China is set to dominate the global supply chain for solar power for much of the next decade as countries race towards their clean energy transitions, a new report has found.
The world’s second-largest economy will account for more than 80% of the global solar manufacturing capacity through to 2026, a report by UK-based energy research firm Wood Mackenzie said.

China will also bring more than a terrawatt of solar wafer, cell and panel capacity online by 2024, enough to meet annual global demand through to 2032, the report added.

The report’s findings are in-line with what energy executives have consistently said for the past few years — China has established an overwhelming lead in the production of solar panels.

The country already controls more than 80% of solar panel manufacturing, the International Energy Agency said last year. It projected China will produce almost 95% of the world’s polysilicon and the ingots and wafers further down the solar value chain.

China’s solar energy prowess is down largely to its extensive investment in the sector.

Beijing has invested more than $130 billion into the country’s solar industry just this year, the Wood Mackenzie analysis said.

India to grab second spot​

The report also forecast that India would overtake Southeast Asia as the second-largest solar module production region by 2025.
The growth of India’s solar capacity was linked to the Narendra Modi government’s Production Linked Incentive (PLI) scheme that went into effect in 2020.
Efforts by India, and also the United States, to subsidise their own solar production are aimed, in part, at reducing reliance on Chinese-made goods.

Solar module production capacity by region


Graph: Wood Mackenzie

The United States and India combined have announced more than 200 gigawatts of module capacity plans since 2022 to achieve their clean energy goals, Wood Mackenzie said.
But “despite strong government initiatives for developing local manufacturing in overseas markets, China will still dominate the global solar supply chain and continue to widen the technology and cost gap with competitors,” Huaiyan Sun, senior consultant at Wood Mackenzie, and author of the firm’s report, said in a statement.

Driving down solar costs​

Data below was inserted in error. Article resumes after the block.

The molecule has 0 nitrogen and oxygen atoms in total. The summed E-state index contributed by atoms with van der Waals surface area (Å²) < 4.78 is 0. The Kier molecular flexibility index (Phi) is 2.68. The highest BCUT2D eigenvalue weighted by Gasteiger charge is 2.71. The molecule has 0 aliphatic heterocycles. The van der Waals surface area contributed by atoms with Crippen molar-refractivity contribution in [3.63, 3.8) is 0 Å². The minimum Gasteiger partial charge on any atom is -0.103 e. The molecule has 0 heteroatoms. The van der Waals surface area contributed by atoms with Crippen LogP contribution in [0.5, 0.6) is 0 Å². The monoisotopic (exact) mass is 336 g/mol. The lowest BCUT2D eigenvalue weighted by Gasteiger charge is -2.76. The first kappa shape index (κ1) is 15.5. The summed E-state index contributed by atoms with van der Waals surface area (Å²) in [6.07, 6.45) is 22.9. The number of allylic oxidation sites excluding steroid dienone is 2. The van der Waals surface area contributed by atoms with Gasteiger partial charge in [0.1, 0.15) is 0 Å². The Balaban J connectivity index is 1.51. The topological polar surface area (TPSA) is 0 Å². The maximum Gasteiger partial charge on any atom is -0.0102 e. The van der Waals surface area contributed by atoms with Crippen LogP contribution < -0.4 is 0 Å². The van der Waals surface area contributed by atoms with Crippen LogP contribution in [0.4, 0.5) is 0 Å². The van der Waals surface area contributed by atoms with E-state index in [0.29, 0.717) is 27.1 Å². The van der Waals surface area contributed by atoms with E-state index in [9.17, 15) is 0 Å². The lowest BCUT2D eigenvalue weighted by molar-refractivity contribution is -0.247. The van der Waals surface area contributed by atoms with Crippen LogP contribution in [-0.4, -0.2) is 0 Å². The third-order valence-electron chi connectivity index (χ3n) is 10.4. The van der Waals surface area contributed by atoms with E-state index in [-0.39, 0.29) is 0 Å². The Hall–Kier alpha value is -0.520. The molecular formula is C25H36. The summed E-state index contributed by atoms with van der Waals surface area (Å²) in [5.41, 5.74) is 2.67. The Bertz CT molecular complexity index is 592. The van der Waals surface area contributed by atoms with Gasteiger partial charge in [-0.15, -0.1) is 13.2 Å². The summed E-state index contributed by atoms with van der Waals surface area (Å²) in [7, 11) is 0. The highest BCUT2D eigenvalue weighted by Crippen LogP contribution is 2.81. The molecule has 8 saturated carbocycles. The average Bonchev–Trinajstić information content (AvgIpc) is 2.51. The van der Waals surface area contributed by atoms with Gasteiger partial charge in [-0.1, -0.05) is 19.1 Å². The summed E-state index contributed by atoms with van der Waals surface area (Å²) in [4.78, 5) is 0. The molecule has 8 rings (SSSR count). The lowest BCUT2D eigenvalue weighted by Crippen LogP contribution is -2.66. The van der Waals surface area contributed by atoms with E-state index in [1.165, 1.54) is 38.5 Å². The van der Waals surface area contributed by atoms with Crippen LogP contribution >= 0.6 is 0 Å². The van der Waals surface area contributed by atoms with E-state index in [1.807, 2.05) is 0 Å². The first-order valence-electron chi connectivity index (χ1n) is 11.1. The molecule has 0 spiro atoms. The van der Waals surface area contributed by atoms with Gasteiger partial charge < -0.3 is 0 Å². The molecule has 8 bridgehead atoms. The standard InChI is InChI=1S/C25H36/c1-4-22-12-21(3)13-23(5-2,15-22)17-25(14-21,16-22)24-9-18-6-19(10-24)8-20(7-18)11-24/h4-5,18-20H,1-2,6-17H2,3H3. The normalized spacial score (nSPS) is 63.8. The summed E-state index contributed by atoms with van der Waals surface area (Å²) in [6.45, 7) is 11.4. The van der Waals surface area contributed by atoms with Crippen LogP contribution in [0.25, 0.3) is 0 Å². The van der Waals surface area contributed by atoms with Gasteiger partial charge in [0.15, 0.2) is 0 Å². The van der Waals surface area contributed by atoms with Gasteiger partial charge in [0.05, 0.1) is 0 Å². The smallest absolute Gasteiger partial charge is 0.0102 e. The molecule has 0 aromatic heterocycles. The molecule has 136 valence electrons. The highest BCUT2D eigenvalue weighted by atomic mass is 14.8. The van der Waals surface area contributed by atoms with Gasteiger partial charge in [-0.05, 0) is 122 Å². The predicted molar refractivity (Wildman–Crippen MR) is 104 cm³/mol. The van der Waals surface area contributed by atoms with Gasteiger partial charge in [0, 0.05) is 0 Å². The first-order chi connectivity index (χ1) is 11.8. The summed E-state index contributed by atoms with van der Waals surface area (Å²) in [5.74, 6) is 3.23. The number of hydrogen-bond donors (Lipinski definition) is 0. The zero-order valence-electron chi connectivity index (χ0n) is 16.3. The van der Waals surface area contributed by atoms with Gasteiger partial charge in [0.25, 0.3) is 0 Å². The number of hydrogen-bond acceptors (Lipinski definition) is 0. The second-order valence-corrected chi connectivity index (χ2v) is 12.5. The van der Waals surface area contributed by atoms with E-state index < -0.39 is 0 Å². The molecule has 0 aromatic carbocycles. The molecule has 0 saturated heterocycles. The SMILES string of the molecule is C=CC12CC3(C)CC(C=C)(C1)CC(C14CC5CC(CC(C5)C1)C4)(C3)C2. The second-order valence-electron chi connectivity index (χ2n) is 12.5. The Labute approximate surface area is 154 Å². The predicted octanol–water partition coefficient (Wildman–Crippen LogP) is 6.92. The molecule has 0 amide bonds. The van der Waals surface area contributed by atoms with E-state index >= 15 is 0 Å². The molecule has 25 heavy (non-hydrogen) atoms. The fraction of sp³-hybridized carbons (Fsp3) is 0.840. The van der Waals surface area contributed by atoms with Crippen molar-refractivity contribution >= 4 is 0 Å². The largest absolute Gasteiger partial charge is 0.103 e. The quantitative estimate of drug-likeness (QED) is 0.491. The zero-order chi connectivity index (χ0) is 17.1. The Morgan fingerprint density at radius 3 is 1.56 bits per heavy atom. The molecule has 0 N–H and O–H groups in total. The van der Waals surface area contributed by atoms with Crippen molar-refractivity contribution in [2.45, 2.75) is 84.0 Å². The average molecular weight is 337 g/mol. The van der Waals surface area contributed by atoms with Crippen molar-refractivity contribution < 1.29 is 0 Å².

The Wood Mackenzie report also noted that overseas manufacturers are still not yet as cost-competitive compared to China. A module made in China is 50% cheaper than one produced in Europe and 65% cheaper than the US, the report said.

China’s aggressive capacity expansion – both for export and installation at home (which is expected to reach 150 GW this year) – has already forced solar panel prices down dramatically this year.

The earlier IEA report noted that a huge amount of Chinese investment has meant that solar photovoltaic technology, which converts sunlight into electricity, has become the cheapest way to generate power in many parts of the world.

The solar industry has already absorbed a 26% drop in panel prices this year, according to S&P Global Commodity Insights.

Cheap imports from Asia, however, are prompting concern among US producers that are banking on a government-backed domestic manufacturing boom. Apart from China, India, Malaysia, Thailand, Cambodia and Vietnam have also been shipping to the US.

US officials have also repeatedly warned that over-reliance on Chinese clean energy technology could pose a security risk similar to Europe’s historical dependence on Russian natural gas.

 
In 2023 alone, they invested over US$130 billion, solidifying their position as a leader in the global solar industry. Projections suggest that from 2023 to 2026, China will control more than 80% of the world's polysilicon, wafer, cell, and module manufacturing capacity. This expansion is expected to have a significant impact on global solar module supply chains, according to a recent report by Wood Mackenzie.